ORIGINAL RESEARCH article
Sec. Genitourinary Oncology
Volume 5 - 2015 | https://doi.org/10.3389/fonc.2015.00204
Preclinical evaluation of intraoperative low-energy photon radiotherapy using spherical applicators in locally advanced prostate cancer
- 1Department of Urology, Centre Hospitalier Universitaire de Nantes, Nantes, France
- 2Centre de Recherche en Cancérologie Nantes-Angers, INSERM U892, Université de Nantes, Nantes, France
- 3Department of Medical Physics, Institut de Cancérologie de l’Ouest, St-Herblain, France
- 4Department of Radiation Oncology, Institut de Cancérologie de l’Ouest, St-Herblain, France
Background: Surgery plus adjuvant radiotherapy is standard care for locally advanced prostate cancer (stage pT3R1). Intraoperative low-energy photon radiotherapy offers several advantages over external beam radiotherapy, and several systems are now available for its delivery, using spherical applicators, which require only limited shielding. The aim of this study was to evaluate the feasibility of this technique for the prostate bed.
Materials and methods: Applicators were assessed using MRI image data and cadaveric dissection. In cadavers, targeted tissues, defined as a urethral section, both neurovascular bundle sections, the bladder neck and the beds of the seminal vesicles, were marked with metallic surgical clips. Distances between clips and applicator were measured using CT. A dosimetric study of the application of 12 Gy at 5 mm depth was performed using CT images of prostatectomized cadavers.
Results: Using MRI images from 34 prostate cancer patients, we showed that the ideal applicator diameter ranges from 45 to 70 mm. Using applicators of different sizes to encompass the prostate bed in nine cadavers, we showed that the distance between target tissues and applicator was <2 mm for all target tissues except the upper extremity of the seminal vesicles (19 mm). Dosimetric study showed a good dose distribution in all target tissues in contact with the applicator, with a low probability of rectum and bladder complication.
Conclusion: Intraoperative radiotherapy of the prostate bed is feasible, with good coverage of targeted tissues. Clinical study of safety and efficacy is now required.
Increasing numbers of patients are undergoing surgery for high-risk prostate cancer (1). Despite adequate surgery, half of all patients with locally advanced prostate adenocarcinoma (stage pT3) will present in biochemical relapse in the fifth year after operation, suggesting that many patients may not be curable by surgery alone. Three studies have been evaluated the role of a multi-modal approach that combines surgery with adjuvant irradiation in the prevention of relapse after prostatectomy (2–4). All three studies showed reduction in the rate of biochemical relapse, and one showed better metastasis-free survival and overall survival among patients who had received adjuvant irradiation (2). These studies emphasized that the main mode of relapse in prostate cancer is local and that intensifying local treatment reduces the risk of tumor recurrence (5). The relapse site is primarily anastomotic in more than two-thirds of cases, but may also occur at the level of the bladder neck, and occasionally retrovesically (6). This means that the prostate bed boundaries should be defined anteriorly by the posterior wall of the pubic bone, posteriorly by the anterior wall of the rectum, laterally by the levator ani muscles, caudally by the pelvic floor, and cranially by the level of section of the vas deferens (7).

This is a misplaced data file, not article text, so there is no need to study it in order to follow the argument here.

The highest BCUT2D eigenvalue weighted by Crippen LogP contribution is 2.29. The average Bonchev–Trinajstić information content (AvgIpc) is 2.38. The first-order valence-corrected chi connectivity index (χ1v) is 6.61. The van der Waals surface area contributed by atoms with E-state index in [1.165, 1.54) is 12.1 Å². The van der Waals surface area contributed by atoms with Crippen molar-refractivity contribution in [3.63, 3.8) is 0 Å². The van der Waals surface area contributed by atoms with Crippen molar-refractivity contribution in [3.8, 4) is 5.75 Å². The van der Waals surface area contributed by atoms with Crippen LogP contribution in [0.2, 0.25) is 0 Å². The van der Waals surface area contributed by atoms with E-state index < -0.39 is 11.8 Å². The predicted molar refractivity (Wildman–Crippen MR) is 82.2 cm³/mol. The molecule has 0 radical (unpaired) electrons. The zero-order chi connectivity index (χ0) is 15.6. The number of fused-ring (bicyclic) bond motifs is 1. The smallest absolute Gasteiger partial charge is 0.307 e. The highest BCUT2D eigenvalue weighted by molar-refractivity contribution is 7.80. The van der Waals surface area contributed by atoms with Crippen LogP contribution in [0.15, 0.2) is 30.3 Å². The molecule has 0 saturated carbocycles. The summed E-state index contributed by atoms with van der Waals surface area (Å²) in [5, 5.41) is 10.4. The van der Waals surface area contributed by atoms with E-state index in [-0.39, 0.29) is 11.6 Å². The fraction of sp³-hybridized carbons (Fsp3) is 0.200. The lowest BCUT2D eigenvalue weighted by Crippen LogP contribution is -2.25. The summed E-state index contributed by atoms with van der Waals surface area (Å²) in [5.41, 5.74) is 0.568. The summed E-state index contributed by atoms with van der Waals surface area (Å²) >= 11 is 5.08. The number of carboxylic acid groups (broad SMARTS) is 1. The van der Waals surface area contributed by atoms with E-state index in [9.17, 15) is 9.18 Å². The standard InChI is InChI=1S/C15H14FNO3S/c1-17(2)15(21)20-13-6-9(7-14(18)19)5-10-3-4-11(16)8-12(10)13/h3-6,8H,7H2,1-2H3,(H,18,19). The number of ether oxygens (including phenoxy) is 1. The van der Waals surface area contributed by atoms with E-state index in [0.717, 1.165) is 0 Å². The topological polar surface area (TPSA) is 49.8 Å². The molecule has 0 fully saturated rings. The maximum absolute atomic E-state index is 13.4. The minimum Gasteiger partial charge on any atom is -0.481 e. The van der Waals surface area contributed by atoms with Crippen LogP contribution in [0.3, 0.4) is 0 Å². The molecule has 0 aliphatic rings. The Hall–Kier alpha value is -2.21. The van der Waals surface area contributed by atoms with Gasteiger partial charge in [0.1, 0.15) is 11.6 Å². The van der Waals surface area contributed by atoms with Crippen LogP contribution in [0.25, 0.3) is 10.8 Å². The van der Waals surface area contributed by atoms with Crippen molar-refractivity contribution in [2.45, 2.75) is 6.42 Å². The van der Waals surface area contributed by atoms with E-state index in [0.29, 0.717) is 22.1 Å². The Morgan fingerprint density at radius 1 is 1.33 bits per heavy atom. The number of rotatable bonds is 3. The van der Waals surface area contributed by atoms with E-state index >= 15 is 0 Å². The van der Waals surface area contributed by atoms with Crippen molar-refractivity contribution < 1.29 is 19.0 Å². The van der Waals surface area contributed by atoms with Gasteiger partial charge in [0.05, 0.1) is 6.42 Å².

Post-operative irradiation is usually carried out between 3 and 6 months after surgery in order to allow a better sphincter recovery. However, this long-time period exposes the patients to the risk of residual tumor growth and metastatic spread, especially for poorly differentiated tumors. To avoid delayed post-operative radiotherapy, perioperative radiotherapy strategies have been developed. Four studies have shown that it is possible to combine prostatectomy with preoperative radiotherapy at the same doses as those used for rectal cancers, without any increase in perioperative toxicity (8). The complication rate appears comparable to that observed among patients irradiated within 6 months of prostatectomy after long-term follow-up (9). Moreover, three studies have demonstrated the feasibility of intraoperative radiation therapy (IORT) using 7–12 MeV electrons during radical prostatectomy (10–12). Single fraction doses ranging from 10 to 22 Gy were administered immediately before or after prostatectomy. pT3 patients also received an additional dose of 45 Gy to the pelvis after surgery. No increase in long-term complications was observed. The rectum was assessed intraoperatively to have received a dose of 3.9 Gy, well below its maximum tolerated dose, which permitted additional external beam radiotherapy (EBRT) if needed (10). However, the use of electrons implies that surgery must be performed in a dedicated shielded operating room or that the patient be moved to a bunker for the treatment delivery.